I supervise a group of seven support staff in the customer service department of a large organization. I’ve told them that I didn’t care when they went to lunch, as long as at least two of them were in the office at all times, and to work it out among themselves. I’ve always believed that if I treated my employees like professionals, they would behave that way. Well, I guess I was wrong because twice last week there was only one staffer in the office during the lunch period, and once they just locked the office and forwarded the phones! I hate to treat them like children, but I don’t know what else to do besides enforcing a strict lunch schedule created by me.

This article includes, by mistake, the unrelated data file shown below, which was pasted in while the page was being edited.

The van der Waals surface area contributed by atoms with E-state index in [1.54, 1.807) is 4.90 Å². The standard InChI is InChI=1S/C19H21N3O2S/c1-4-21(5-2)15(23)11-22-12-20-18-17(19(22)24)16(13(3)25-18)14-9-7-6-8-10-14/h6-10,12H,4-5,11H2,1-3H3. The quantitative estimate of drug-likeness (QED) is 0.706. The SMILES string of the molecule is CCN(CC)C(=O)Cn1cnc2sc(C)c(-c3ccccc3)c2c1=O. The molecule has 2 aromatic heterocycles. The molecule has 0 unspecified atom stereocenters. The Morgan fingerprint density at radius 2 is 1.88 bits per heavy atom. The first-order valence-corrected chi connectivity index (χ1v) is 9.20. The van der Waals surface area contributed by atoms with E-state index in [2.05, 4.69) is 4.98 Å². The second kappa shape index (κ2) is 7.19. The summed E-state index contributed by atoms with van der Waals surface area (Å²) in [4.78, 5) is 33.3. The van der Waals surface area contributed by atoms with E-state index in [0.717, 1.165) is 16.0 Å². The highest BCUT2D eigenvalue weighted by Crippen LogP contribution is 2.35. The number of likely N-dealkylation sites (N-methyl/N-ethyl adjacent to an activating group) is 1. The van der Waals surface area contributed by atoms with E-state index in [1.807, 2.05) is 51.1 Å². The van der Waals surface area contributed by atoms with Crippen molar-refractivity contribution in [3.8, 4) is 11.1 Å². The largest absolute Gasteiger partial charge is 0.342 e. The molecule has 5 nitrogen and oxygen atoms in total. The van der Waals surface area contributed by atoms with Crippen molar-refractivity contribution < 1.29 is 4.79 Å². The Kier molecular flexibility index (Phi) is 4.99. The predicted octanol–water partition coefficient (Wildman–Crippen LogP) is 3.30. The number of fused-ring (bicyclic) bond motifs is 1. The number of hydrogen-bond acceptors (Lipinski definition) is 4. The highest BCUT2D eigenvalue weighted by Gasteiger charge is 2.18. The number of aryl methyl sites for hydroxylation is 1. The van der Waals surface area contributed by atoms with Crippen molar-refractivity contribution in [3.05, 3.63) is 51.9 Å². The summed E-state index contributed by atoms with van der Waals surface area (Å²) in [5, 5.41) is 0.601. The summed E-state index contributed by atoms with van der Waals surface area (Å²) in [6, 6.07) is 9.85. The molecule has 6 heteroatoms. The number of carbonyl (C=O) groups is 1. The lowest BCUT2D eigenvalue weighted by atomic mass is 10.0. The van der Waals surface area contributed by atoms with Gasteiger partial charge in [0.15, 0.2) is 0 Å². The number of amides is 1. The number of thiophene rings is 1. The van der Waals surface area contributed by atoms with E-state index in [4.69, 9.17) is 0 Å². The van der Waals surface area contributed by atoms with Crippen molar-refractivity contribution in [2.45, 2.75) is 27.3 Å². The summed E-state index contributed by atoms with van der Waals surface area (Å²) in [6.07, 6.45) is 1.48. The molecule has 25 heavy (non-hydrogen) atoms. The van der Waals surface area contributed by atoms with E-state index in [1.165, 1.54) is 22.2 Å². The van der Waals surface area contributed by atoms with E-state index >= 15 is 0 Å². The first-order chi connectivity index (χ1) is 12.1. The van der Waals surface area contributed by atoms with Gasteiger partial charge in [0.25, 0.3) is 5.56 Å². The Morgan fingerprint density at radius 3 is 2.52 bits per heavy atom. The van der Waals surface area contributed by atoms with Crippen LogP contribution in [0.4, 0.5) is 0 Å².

A.Creating a work/break schedule isn’t treating them like children; it’s treating them like employees, and is the rule of thumb in most organizations. But I think your question has more to do with how to manage people who don’t handle freedom responsibly. If your employees are young or have only worked in more structured environments, they may never have learned how to balance the responsibilities that come with empowerment — and this is an excellent opportunity to teach them. Give them another chance to make it work on their own, but talk to them about what’s been happening. Remind them of your expectations, and be very clear about your parameters; i.e., that customer service is paramount, so the office must remain open, the phones be answered and at least two staff members be on duty at all times. Make sure they understand that they all share responsibility for making sure there is appropriate coverage, not just the last two to call “dibs” on any given day. Clarify whether or not certain individuals should get first choice based on seniority or job function. Then give them some process suggestions. Maybe they could have a sign-up calendar every month or they could alternate in the role of “lunch coordinator”. Just be sure you are very specific about what is a suggestion vs. what is non-negotiable. If you aren’t confident they can handle this level of independence, you could insist that they submit a proposed lunch schedule for your approval each month. And make sure they understand that if the office is left un- or under-covered again, you will be forced to create a lunch schedule without their input. Potential loss of freedom and control can be great motivators.